Misfits on a Mission, Finding Identity in Jesus

Lament for Ahmaud Arbery & Doug Lewis

Hey Roots Family,

Just a few months ago, we were journeying through the season of Lent together with Isaiah 58 framing our thoughts. We focused on how God’s people are called not just to observe personal spiritual practices like fasting which are good, but that our worship of God is to form us into a people who have eyes to see injustice in society and that our love for God is expressed in our love of our neighbors. In that series, we also talked about the critical importance of lament.

Then, during Holy Week we focused on how, at the core of our faith is the conviction that Jesus is reigning as Lord of all people groups right now—that Jesus has won the decisive victory against sin and death and has inaugurated the Kingdom of God among us. And yet we also acknowledge that God’s Kingdom has not yet been fully established. We still await Jesus’s return to make all things right. In this in-between time, we experience both the brilliant light of God’s love filling us and uniting us, but also, at times, we experience the intense darkness of sin and death fracturing us and clinging to this world with their last gasps.

This past week, that darkness showed up again when a video surfaced of the murder of a young black man named Ahmaud Arbery in Brunswick, Georgia. Ahmaud was jogging in his neighborhood when two white men claimed he “fit the description” of a suspected burglar, armed themselves to confront him, and shot him to death. While this murder took place on February 23rd, the two white men who murdered Ahmaud were not charged or arrested until this week, after the release of the video led to a massive public outcry.

Beloved, the pain that injustices like this causes our black sisters and brothers is egregious. Year after year, decade after decade, our black sisters and brothers are shown that this society does not value their lives. That their lives are expendable; that their everyday activities are threatening; that their very existence is criminal; that their murders are justifiable.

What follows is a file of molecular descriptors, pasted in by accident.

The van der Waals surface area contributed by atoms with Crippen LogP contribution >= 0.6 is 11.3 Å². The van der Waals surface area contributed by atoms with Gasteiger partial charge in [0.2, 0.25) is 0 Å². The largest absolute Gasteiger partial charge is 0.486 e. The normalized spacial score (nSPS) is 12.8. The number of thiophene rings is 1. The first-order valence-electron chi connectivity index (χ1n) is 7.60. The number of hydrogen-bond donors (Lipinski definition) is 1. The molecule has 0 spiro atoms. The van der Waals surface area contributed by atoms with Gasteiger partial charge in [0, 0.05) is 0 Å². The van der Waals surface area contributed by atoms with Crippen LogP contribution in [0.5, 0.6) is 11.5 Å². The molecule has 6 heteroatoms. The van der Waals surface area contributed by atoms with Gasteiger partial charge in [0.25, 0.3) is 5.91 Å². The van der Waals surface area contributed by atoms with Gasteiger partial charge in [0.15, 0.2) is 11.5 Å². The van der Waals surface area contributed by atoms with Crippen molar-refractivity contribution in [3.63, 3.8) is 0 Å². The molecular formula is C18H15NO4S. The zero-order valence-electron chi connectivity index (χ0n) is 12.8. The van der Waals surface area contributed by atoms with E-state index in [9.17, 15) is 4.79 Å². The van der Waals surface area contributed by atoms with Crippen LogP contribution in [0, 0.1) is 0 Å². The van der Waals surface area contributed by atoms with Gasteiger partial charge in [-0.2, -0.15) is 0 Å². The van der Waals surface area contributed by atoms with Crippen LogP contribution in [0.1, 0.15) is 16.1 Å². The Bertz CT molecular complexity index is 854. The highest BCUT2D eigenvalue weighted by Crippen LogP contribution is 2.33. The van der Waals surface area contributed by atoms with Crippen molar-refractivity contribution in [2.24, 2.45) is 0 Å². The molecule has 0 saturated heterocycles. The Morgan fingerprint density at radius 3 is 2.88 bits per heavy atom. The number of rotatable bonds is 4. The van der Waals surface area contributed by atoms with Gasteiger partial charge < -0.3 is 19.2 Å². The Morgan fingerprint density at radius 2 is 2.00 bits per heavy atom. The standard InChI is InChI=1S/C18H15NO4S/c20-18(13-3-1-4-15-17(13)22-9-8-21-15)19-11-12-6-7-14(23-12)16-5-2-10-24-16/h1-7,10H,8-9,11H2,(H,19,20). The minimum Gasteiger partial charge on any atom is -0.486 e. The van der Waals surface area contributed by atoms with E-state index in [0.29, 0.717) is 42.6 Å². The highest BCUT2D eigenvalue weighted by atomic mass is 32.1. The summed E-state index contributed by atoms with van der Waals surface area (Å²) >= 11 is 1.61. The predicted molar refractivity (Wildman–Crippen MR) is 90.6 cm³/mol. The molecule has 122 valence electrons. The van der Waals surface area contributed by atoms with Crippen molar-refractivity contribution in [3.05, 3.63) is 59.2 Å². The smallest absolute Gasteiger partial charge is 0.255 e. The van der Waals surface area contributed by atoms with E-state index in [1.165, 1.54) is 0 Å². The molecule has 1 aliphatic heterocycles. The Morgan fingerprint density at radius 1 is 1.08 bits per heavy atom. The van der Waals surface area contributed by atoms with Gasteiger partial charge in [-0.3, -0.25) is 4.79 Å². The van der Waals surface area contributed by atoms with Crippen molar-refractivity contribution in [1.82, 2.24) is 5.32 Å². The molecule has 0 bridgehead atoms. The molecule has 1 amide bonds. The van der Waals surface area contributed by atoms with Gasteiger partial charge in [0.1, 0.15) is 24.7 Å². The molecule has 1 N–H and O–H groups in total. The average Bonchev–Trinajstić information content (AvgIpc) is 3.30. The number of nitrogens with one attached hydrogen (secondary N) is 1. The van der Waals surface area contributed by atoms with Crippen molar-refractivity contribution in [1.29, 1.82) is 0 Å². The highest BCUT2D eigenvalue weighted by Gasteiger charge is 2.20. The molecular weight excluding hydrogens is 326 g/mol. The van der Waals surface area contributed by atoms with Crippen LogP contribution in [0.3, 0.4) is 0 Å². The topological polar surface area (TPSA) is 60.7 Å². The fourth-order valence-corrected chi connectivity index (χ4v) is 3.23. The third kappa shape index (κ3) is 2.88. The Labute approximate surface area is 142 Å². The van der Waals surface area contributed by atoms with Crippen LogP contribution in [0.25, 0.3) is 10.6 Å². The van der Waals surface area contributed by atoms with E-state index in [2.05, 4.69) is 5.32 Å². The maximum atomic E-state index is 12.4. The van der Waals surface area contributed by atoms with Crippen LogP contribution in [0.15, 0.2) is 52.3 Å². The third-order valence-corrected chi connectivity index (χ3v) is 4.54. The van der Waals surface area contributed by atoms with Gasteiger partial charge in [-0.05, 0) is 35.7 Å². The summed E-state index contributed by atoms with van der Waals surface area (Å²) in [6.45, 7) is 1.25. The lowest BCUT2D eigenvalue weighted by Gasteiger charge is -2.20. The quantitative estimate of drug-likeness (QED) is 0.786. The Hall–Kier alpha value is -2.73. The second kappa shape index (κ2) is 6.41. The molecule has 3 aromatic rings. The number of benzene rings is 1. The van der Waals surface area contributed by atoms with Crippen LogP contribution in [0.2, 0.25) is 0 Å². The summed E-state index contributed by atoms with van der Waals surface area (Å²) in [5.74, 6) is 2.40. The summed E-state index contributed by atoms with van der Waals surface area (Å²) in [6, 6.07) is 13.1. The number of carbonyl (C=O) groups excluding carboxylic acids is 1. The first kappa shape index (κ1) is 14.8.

Here in Saint Paul, Minnesota, this past week an unarmed black man named Doug Lewis was shot and killed by a white driver he rear-ended in a car accident.

Our black family members in Christ are grieving today. Ahmaud’s mother Wanda Cooper-James and Ahmaud’s father Marcus James are grieving today. Doug Lewis’s sister Valerie is grieving today. And Ahmaud and Douglas’s blood cries out for justice as the evil principality and power of Racism continues to cling to this nation and steal lives from their families and communities.

In our own family, these murders has made Osheta and me fear for the safety of our own children. Will they be profiled, prejudged, and attacked? It has made me fear for Osheta’s safety. Will her everyday activities be perceived as dangerous, even criminal? It has also made us angry. Angry at the callous indifference and even murderous hatred in people’s hearts. Angry at the corruption of a police department that would attempt to cover up Ahmaud’s murder. Angry that a white driver would kill someone over a fender-bender. Angry at the deafening silence from some corners of the American church. Angry that more black lives were needlessly cut short by racist violence.

As a local expression of the body of Christ, and as Roots Covenant Church, we are being formed to resist all the powers of evil, including anti-black racism and the evil lie of White Supremacy. As a local expression of the body of Christ, and as Roots Covenant Church, we are an intentionally multiethnic family of Jesus-disciples, who celebrate all the diversity of humanity, and mourn with those who mourn.

I’m grateful for pastoral leaders in the Evangelical Covenant Church like Executive Minister Paul Robinson and Director of Racial Righteousness Dominique Gilliard for helping to teach us how to respond. On Friday they wrote,

Lament, confession, and repentance are spiritual practices that reorient and sustain us amid tragedy. They lead us into the presence of God and help us discern what faithfulness looks like moving forward.

That is why I want to invite us to lament together as a church.